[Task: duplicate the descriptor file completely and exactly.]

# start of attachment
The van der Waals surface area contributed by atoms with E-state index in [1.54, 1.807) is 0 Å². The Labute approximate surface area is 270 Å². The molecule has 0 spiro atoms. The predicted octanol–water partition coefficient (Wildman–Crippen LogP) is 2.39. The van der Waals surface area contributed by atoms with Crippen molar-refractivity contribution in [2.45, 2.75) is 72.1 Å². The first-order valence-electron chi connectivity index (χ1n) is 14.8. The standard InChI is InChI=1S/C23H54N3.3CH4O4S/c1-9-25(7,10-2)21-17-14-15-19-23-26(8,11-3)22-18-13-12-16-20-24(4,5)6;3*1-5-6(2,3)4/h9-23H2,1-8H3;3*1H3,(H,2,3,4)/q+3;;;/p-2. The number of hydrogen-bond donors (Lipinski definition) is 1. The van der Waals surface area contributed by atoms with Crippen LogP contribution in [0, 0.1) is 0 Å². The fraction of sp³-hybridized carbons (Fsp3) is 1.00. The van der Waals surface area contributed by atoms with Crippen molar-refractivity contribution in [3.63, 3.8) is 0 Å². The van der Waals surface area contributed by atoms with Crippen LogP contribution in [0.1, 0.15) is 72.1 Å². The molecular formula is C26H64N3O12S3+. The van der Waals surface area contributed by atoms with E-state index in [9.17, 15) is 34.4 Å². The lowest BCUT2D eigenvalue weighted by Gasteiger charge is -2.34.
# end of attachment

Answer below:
The van der Waals surface area contributed by atoms with E-state index in [1.54, 1.807) is 0 Å². The Labute approximate surface area is 270 Å². The molecule has 0 spiro atoms. The predicted octanol–water partition coefficient (Wildman–Crippen LogP) is 2.39. The van der Waals surface area contributed by atoms with Crippen molar-refractivity contribution in [2.45, 2.75) is 72.1 Å². The first-order valence-electron chi connectivity index (χ1n) is 14.8. The standard InChI is InChI=1S/C23H54N3.3CH4O4S/c1-9-25(7,10-2)21-17-14-15-19-23-26(8,11-3)22-18-13-12-16-20-24(4,5)6;3*1-5-6(2,3)4/h9-23H2,1-8H3;3*1H3,(H,2,3,4)/q+3;;;/p-2. The number of hydrogen-bond donors (Lipinski definition) is 1. The van der Waals surface area contributed by atoms with Crippen LogP contribution in [0, 0.1) is 0 Å². The fraction of sp³-hybridized carbons (Fsp3) is 1.00. The van der Waals surface area contributed by atoms with Crippen molar-refractivity contribution in [3.63, 3.8) is 0 Å². The van der Waals surface area contributed by atoms with Crippen LogP contribution in [0.1, 0.15) is 72.1 Å². The molecular formula is C26H64N3O12S3+. The van der Waals surface area contributed by atoms with E-state index in [9.17, 15) is 34.4 Å². The lowest BCUT2D eigenvalue weighted by Gasteiger charge is -2.34.